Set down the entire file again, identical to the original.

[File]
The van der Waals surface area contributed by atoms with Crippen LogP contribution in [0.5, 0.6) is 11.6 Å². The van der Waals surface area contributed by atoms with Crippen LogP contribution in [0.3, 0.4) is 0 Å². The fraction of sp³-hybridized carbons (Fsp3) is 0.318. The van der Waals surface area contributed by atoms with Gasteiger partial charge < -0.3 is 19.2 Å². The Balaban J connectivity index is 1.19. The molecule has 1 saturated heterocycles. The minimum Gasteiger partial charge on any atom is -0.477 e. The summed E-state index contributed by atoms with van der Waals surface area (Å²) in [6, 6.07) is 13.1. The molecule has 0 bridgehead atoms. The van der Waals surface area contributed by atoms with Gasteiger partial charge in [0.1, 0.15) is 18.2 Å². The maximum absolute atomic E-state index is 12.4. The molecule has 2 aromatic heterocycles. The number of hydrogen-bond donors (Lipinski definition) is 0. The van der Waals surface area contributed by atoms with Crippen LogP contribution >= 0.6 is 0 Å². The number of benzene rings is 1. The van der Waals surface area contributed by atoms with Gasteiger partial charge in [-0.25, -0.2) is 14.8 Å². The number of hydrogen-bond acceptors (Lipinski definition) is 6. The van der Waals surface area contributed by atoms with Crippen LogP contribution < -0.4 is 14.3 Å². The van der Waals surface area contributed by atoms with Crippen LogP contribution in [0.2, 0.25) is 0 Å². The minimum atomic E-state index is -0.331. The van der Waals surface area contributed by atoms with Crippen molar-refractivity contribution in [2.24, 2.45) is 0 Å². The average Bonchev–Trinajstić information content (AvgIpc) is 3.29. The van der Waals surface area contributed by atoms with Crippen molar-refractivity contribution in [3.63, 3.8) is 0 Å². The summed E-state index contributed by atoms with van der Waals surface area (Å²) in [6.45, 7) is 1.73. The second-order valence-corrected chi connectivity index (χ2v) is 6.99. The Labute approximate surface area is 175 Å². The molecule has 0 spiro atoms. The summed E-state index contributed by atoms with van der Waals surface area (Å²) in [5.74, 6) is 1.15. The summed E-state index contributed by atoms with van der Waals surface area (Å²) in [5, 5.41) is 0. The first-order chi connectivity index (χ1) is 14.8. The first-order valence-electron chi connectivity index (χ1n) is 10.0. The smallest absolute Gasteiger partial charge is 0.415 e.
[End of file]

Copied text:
The van der Waals surface area contributed by atoms with Crippen LogP contribution in [0.5, 0.6) is 11.6 Å². The van der Waals surface area contributed by atoms with Crippen LogP contribution in [0.3, 0.4) is 0 Å². The fraction of sp³-hybridized carbons (Fsp3) is 0.318. The van der Waals surface area contributed by atoms with Gasteiger partial charge < -0.3 is 19.2 Å². The Balaban J connectivity index is 1.19. The molecule has 1 saturated heterocycles. The minimum Gasteiger partial charge on any atom is -0.477 e. The summed E-state index contributed by atoms with van der Waals surface area (Å²) in [6, 6.07) is 13.1. The molecule has 0 bridgehead atoms. The van der Waals surface area contributed by atoms with Gasteiger partial charge in [0.1, 0.15) is 18.2 Å². The maximum absolute atomic E-state index is 12.4. The molecule has 2 aromatic heterocycles. The number of hydrogen-bond donors (Lipinski definition) is 0. The van der Waals surface area contributed by atoms with Crippen LogP contribution >= 0.6 is 0 Å². The number of benzene rings is 1. The van der Waals surface area contributed by atoms with Gasteiger partial charge in [-0.25, -0.2) is 14.8 Å². The number of hydrogen-bond acceptors (Lipinski definition) is 6. The van der Waals surface area contributed by atoms with Crippen LogP contribution < -0.4 is 14.3 Å². The van der Waals surface area contributed by atoms with Crippen LogP contribution in [0.2, 0.25) is 0 Å². The minimum atomic E-state index is -0.331. The van der Waals surface area contributed by atoms with Crippen molar-refractivity contribution in [2.24, 2.45) is 0 Å². The average Bonchev–Trinajstić information content (AvgIpc) is 3.29. The van der Waals surface area contributed by atoms with Crippen molar-refractivity contribution in [3.63, 3.8) is 0 Å². The summed E-state index contributed by atoms with van der Waals surface area (Å²) in [6.45, 7) is 1.73. The second-order valence-corrected chi connectivity index (χ2v) is 6.99. The Labute approximate surface area is 175 Å². The molecule has 0 spiro atoms. The summed E-state index contributed by atoms with van der Waals surface area (Å²) in [5.74, 6) is 1.15. The summed E-state index contributed by atoms with van der Waals surface area (Å²) in [5, 5.41) is 0. The first-order chi connectivity index (χ1) is 14.8. The first-order valence-electron chi connectivity index (χ1n) is 10.0. The smallest absolute Gasteiger partial charge is 0.415 e.